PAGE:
Some situations might require a conference between the coach and the parent. These conferences are too encouraged. It is important that both parties involved have a clear understanding of the other’s position. When these conferences are necessary, the following procedure should be used to help promote a resolution of the issue:

  1. Call the coach or have your student-athlete speak with the coach directly.
  2. Do not attempt to confront a coach before or after a contest or practice. These can be emotional times for both the parent and the coach. Meetings of this nature do not promote resolution.
  3. Use the 24-hour rule. Wait 24 hours to discuss a situation with a coach.

What to Do If the Meeting with the Coach Did Not Provide Satisfactory Resolution?

Resolution should proceed in the following order:

  1. Call the head coach of the program and meet to discuss the situation. If not resolved then . . .
  2. Call the athletic director to discuss the situation.
  3. Call the principal to discuss the situation.

Parents and Fans Serve as Role Models

High school parents and fans are a tremendous asset to our program. The administration, staff, coaches and athletes are grateful for your cooperation, support and loyalty. As spectators at contests parents and fans serve as role models.

We ask that you remember that school athletics are an extension of the classroom, offering learning experiences for the students. You are asked to show respect for all players, coaches, officials and spectators. Understand that the spirit of fair play and good sportsmanship is expected by our school and our conference. We ask you to accept the responsibility to be a model of good sportsmanship that comes with being the parent of a student-athlete.

The following guidelines should be adhered to at all times at athletic contests:

  1. Know and understand the rules of the contest.
  2. Show respect for officials and their decisions.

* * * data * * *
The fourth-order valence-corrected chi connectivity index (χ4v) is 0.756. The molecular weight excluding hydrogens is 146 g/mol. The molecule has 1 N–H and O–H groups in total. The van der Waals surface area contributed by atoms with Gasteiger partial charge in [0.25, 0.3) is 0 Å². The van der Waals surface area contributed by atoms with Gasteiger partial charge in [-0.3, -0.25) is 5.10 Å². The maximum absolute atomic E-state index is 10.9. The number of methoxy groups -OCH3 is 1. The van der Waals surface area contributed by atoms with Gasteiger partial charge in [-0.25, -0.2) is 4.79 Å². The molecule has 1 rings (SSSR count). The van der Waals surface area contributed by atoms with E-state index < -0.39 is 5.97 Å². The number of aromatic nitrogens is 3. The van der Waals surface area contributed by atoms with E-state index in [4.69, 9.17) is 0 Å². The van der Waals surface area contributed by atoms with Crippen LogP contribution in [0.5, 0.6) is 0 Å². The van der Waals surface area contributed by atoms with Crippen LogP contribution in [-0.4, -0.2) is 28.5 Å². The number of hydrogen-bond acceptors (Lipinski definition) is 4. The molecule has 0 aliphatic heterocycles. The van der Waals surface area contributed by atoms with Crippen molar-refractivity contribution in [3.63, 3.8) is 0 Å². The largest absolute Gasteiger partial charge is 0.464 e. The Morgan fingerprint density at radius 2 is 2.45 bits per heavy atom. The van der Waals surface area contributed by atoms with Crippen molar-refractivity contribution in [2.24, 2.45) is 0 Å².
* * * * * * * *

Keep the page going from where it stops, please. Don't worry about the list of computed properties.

3. Show respect for opponents at all times.
  4. Recognize and appreciate the varying skill levels of all student-athletes that are participating.
  5. Maintain self-control at all times.
  6. Show a positive attitude when cheering.

Transporting Your Student-Athlete

Your student-athlete is expected to travel with their team in school provided transportation for “away” games – with very few exceptions. However, parents and guardians many transport their student-athlete after the contest. A note that informs the coach that a parent/guardian will be transporting their student that has been approved by the Principal, Vice-Principal, Athletic Director or the Athletic Secretary should be given to the coach after the contest or the coach may ask you to sign a check-out form after the contest. Parent/Guardians may transport only their student. Student athletes are not allowed to drive to “away” games.


  • To be eligible, student-athletes are expected to be in school for every enrolled class period on the day of a contest (pre-arranged, excused absences that were made at least 24 hours in advance are excluded).
  • Student-athletes may not participate in a practice if they have an unexcused or unexplained absence during the school day.
  • Coaches, with administrative oversight, may establish policies that deal with student-athletes that miss practice.

Please also read our Academic Eligibility Requirements for athletic participation.